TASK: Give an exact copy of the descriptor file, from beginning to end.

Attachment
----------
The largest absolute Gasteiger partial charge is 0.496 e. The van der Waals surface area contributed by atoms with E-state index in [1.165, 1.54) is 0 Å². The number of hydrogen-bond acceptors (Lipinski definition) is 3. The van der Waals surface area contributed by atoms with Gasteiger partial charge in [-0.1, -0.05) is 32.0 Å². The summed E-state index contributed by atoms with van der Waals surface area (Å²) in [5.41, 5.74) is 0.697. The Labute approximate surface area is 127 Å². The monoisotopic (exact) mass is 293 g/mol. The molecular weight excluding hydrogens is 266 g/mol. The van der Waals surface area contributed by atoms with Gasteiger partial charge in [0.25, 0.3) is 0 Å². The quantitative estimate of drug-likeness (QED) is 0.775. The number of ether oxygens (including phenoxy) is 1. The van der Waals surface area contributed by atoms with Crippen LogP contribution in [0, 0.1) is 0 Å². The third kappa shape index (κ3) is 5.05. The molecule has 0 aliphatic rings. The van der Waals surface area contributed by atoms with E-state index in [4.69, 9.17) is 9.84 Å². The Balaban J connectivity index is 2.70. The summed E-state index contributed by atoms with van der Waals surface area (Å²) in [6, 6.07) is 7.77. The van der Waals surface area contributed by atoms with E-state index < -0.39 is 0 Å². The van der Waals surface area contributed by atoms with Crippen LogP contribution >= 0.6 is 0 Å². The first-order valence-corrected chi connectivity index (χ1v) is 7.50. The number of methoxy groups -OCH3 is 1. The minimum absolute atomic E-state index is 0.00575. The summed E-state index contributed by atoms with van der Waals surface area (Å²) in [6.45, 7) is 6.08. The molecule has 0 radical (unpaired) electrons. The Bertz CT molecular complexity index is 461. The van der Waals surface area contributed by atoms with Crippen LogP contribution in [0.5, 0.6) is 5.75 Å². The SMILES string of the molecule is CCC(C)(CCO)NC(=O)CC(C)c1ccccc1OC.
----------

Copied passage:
The largest absolute Gasteiger partial charge is 0.496 e. The van der Waals surface area contributed by atoms with E-state index in [1.165, 1.54) is 0 Å². The number of hydrogen-bond acceptors (Lipinski definition) is 3. The van der Waals surface area contributed by atoms with Gasteiger partial charge in [-0.1, -0.05) is 32.0 Å². The summed E-state index contributed by atoms with van der Waals surface area (Å²) in [5.41, 5.74) is 0.697. The Labute approximate surface area is 127 Å². The monoisotopic (exact) mass is 293 g/mol. The molecular weight excluding hydrogens is 266 g/mol. The van der Waals surface area contributed by atoms with Gasteiger partial charge in [0.25, 0.3) is 0 Å². The quantitative estimate of drug-likeness (QED) is 0.775. The number of ether oxygens (including phenoxy) is 1. The van der Waals surface area contributed by atoms with Crippen LogP contribution in [0, 0.1) is 0 Å². The third kappa shape index (κ3) is 5.05. The molecule has 0 aliphatic rings. The van der Waals surface area contributed by atoms with E-state index in [4.69, 9.17) is 9.84 Å². The Balaban J connectivity index is 2.70. The summed E-state index contributed by atoms with van der Waals surface area (Å²) in [6, 6.07) is 7.77. The van der Waals surface area contributed by atoms with E-state index < -0.39 is 0 Å². The van der Waals surface area contributed by atoms with Crippen LogP contribution >= 0.6 is 0 Å². The first-order valence-corrected chi connectivity index (χ1v) is 7.50. The number of methoxy groups -OCH3 is 1. The minimum absolute atomic E-state index is 0.00575. The summed E-state index contributed by atoms with van der Waals surface area (Å²) in [6.45, 7) is 6.08. The molecule has 0 radical (unpaired) electrons. The Bertz CT molecular complexity index is 461. The van der Waals surface area contributed by atoms with Crippen LogP contribution in [0.5, 0.6) is 5.75 Å². The SMILES string of the molecule is CCC(C)(CCO)NC(=O)CC(C)c1ccccc1OC.